Similarly, at the Commission’s November 19, 2021 Technical Conference, Analysis Group, Inc. Senior Advisor Dr. Susan Tierney, EarthJustice Senior Attorney Moneen Nasmith, and Environmental Protection Agency Deputy General Counsel Melissa Hoffer argued that SCC analysis is fit for purpose. In Dr. Tierney’s words:

And the social cost of carbon is a highly credible peer reviewed analysis that looks at the cost of impacts of greenhouse gas emissions across the economy . . . one can kick the tires and see transparently what are the economic studies that are associated with the number that has been determined as the social cost of carbon in any year associated with the next greenhouse gas emitted.[25]

In the sections below, we explain how the SCC is highly sensitive to user manipulation and can therefore be easily misused to guide policy. Before doing so, we summarize in this section the basics of SCC analysis, particularly as performed by the IWG.

The SCC is an estimate in dollars of the cumulative long-term damage caused by one ton of CO2 emitted in a specific year. That number also represents an estimate of the benefit of avoiding or reducing one ton of CO2 emissions.

The computer models used to project SCC values are called integrated assessment models (IAMs) because they combine aspects of a climate model, which estimates the physical impacts of CO2 emissions, with an economic model, which estimates the dollar value of climate change effects on agricultural productivity, property values, and other economic variables. The IWG uses three IAMs—abbreviated DICE, FUND, and PAGE—to estimate SCC values.[26]

SCC estimates are highly sensitive to:

  • The discount rates chosen to calculate the present value of future emissions and reductions.
  • The calculated climate sensitivities chosen to estimate the warming impact of projected increases in atmospheric GHG concentration.
  • The timespan chosen to estimate cumulative damages from rising GHG concentration.
  • The extent to which the SCC reflects empirical information about the agricultural and ecological benefits of carbon dioxide fertilization.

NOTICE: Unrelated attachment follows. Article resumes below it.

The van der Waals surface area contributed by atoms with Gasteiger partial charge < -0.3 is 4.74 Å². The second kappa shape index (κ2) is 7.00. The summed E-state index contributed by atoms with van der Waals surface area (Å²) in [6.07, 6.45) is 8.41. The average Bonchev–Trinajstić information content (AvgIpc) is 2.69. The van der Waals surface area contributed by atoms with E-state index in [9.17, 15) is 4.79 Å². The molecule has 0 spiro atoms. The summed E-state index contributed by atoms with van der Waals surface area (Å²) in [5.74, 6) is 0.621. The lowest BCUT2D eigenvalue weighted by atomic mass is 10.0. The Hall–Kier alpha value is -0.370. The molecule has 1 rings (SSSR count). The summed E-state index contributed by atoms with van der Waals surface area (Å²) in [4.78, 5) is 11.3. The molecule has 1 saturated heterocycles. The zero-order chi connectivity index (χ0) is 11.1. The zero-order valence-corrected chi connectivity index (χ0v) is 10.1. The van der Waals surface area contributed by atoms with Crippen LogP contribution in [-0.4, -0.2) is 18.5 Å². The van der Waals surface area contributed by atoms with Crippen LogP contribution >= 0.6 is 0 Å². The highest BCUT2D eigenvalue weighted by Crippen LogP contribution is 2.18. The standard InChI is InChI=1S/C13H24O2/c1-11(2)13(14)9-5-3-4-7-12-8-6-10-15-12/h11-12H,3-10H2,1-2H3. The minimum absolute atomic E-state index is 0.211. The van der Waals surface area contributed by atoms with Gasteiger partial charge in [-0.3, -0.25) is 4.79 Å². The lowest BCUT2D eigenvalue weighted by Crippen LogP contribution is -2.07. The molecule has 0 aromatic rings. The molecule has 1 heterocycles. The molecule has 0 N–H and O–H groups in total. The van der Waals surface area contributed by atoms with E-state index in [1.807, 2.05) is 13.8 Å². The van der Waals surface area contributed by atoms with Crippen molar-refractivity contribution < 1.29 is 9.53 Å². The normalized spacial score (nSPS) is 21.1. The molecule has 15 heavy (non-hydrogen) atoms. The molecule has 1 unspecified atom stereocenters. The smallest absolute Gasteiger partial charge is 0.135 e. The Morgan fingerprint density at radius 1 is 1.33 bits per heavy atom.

• The assumptions chosen regarding the potential for adaptation to decrease the cost of future climate change impacts.
  • The choice of socioeconomic pathways used to project future GHG emissions and concentrations.

In addition, from a political perspective, it matters a great deal whether the net benefits of climate policy proposals are calculated by comparing the domestic costs of GHG-reduction policies to the IAM-estimated global climate benefits or to the much smaller domestic benefits.

What this all means is that, if SCC analysts intend to make climate change look economically catastrophic and build a case for aggressive regulation, they:

  • Run the IAMs with below-market discount rates.
  • Use IAMs with high climate sensitivity.
  • Calculate cumulative damages over a 300-year period—i.e., well beyond the limits of informed speculation about future economic vulnerabilities and adaptive technologies.
  • Minimize the agricultural benefits of atmospheric CO2 fertilization by, for example, averaging the results of three IAMs, two of which effectively assign a dollar value of zero to carbon dioxide’s positive externalities.
  • Include at least one IAM that assumes adaptation cannot mitigate the cost of climate change impacts once warming and sea-level rise exceed low-end climate model projections.
  • Run the models with implausible emission scenarios that assume the world repeatedly burns through all economically-recoverable fossil fuel reserves.
  • Calculate climate policy net benefits by comparing apples (domestic costs) to oranges (global benefits).

In other words, the analysts do exactly what the Obama IWG did in its 2010, 2013, and 2016 TSDs, and what the Biden IWG proposes to do in its 2021 interim TSD.[27]